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Pink Grevillea

1. Dr Maxine Cooper, the ACT Commissioner for Sustainability & the Environment has released a report recommending that the Urban Forest Renewal Program be tossed out & instead create a new position of Tree Curator to engage with Canberra residents about public trees.  She also recommends an extra $4 million a year ongoing to look after the 730,000 trees in the ACT. “So it’s like our health, if you look after yourself better & give attention to health, there’s less need for medicine. The same for trees. If you look after trees they actually will last longer.”

The Banksias are in flower

2. Mosman Council has a webpage called ‘Big Ideas for Mosman.’ One of the ideas is to plant fruit trees in public places.  This is an initiative I see happening a lot overseas.  Public fruit trees are also being planted as part of Sydney City Council’s Sustainable Streets project.

3. Still with Mosman Council, Brush Turkey chicks have been sighted at Reid Park & Millet Road.  The birds have been recorded in these areas since 2009, but large numbers have not been seen since the Depression when hungry people ate them. Brush Turkeys are protected under the National Parks & Wildlife Act 1974. Male Brush Turkeys continually rake an enormous mound of leaves to keep their eggs at the perfect temperature.

4. Myrtle Rust, a serious fungal disease of plants, has been confirmed in world heritage listed Lamington National Park. Myrtle Rust affects Eucalypts, Bottle brush & Tea tree as well as other Australian native plants. It can have a devastating affect in forests – “deformation of leaves, heavy defoliation of branches, dieback, stunted growth & plant death.” It spreads rapidly & procedures have been put in place to try to prevent this from happening.,20931

Palm tree

On 1st March 2011 Bio Security announced that Myrtle Rust had been found at a Cairns nursery making this the farthest north detection of the fungus.  Associate Professor Andres Drenth, a plant pathologist at the University of Queensland’s School of Biological Sciences said, “It’s likely to have a substantial long-term impact. It will affect reproductive rates for infected eucalypts. In the next generation, those resistant species will become more dominant & slowly over time you will get a change of species. This will also affect the animals that are dependent on these species.”

5.   Hills Shire Council opened their main street project this week. Unveiled were new street trees & shrubs, new lighting & paving, outdoor-dining spaces & wombat crossings. Wombat Crossings!  How fantastic to have wild wombats in Sydney.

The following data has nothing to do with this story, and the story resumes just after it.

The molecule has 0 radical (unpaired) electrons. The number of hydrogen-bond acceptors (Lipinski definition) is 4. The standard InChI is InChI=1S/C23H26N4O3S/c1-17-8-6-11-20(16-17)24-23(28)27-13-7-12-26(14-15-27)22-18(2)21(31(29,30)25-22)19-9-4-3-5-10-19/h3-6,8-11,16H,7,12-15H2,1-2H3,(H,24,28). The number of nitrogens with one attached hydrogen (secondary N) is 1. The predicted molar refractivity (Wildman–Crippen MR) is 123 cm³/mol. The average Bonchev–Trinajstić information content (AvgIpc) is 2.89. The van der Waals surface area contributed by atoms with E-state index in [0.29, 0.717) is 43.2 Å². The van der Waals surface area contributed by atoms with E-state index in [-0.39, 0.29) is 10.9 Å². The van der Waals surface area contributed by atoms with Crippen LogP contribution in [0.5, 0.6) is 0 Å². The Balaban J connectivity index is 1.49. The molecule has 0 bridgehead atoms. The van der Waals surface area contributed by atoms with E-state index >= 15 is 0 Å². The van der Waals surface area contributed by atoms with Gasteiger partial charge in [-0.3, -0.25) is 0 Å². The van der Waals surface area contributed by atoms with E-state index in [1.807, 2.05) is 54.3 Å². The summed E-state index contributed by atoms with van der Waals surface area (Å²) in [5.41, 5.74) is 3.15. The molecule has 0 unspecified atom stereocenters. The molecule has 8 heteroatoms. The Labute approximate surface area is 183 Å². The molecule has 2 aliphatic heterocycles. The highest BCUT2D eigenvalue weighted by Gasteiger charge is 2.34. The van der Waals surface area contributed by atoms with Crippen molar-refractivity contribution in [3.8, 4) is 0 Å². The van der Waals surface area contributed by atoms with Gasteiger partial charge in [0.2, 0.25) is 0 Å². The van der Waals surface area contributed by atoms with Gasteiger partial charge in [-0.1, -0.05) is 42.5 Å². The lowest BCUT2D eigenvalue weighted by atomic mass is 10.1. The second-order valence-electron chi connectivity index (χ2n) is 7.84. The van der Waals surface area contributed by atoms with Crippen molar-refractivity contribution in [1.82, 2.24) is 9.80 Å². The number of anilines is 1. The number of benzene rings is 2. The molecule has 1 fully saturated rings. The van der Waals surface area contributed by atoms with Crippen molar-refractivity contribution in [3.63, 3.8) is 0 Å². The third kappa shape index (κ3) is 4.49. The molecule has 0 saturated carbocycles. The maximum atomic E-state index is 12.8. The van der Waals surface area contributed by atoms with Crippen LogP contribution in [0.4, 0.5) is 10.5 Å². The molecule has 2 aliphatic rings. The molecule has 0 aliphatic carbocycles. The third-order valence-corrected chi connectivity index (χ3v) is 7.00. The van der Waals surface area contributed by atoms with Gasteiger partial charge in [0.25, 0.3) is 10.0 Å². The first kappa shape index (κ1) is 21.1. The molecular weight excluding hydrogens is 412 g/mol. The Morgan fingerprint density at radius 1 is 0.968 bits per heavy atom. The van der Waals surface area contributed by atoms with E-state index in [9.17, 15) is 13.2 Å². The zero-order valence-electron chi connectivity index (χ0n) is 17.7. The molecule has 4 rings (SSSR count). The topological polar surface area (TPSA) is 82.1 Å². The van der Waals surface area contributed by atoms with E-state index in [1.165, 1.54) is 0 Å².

6. An undefined number of Poplar trees were chopped down by Meriton  at a Warriewood Valley development site.  Meriton said the tree removal complied with their DA approved by the Planning Assessment Commission & they will replace the trees with native plants. Residents are angry about the tree-clearing saying they bought their properties because of the green leafy view. Now they will be looking onto & into units.  Poplars are big dramatic broad-leafed trees with lime green leaves. They are popular with birds & make the most terrific sound when the wind blows through the leaves.

7. Currawong, a holiday park opposite Palm Beach in Pittwater has been purchased for $12.2 million by the NSW state government to be made into a new state park. This has been a long battle to keep this iconic park in the ownership of the people.

The Cooks River bank near Mackey park was turned into a crime scene last week. It appears a car was driven into the river

8. Federal Environment Minister Tony Burke has ordered the all cows out of Alpine National Park in Victoria by 8th April 2011. The Victorian government put the cows into the national park in January 2011 as “part of a scientific research.” An Environmental Assessment of the impact of cattle grazing in the park had not been performed. When the paperwork was given to the Minister mid-March he said, “The information that has eventually come from the Victorian government is a joke. For something that is meant to be a university research project, we’re provided with documentation that wouldn’t pass as high school science homework.”

9. “Gloves are off” regarding community opposition to the Gunns Ltd pulp mill in Tasmania’s Tamar Valley.  Over 1,000 people protested at what will likely be the first of many demonstrations since the Federal government approved the $2.5 billion pulp mill. It’s hard for people to say the protests are just the work of green-left radicals when universally loved ex-Gardening Australia host Peter Cundall was one of the main speakers. I.50-minute ABC News video –

10. Staying in Tasmania – whether you like or dislike Senator Bob Brown, his donation of his Liffey Valley bushland home ‘Oura Oura’ in Northern Tasmania to Bush Heritage Australia is a generous act indeed. The 14-hectare parcel of land is environmentally significant & provides habitat to numerous threatened species such as ‘the tasmanian devil, the spotted-tail quoll, the Tasmanian wedge-tailed eagle & the grey goshawk.’ The Liffey River flows through the land. Senator Brown founded Bush Heritage in 1991. plus a 1.02-minute video showing footage of ‘Oura Oura’ land.

Gum nuts




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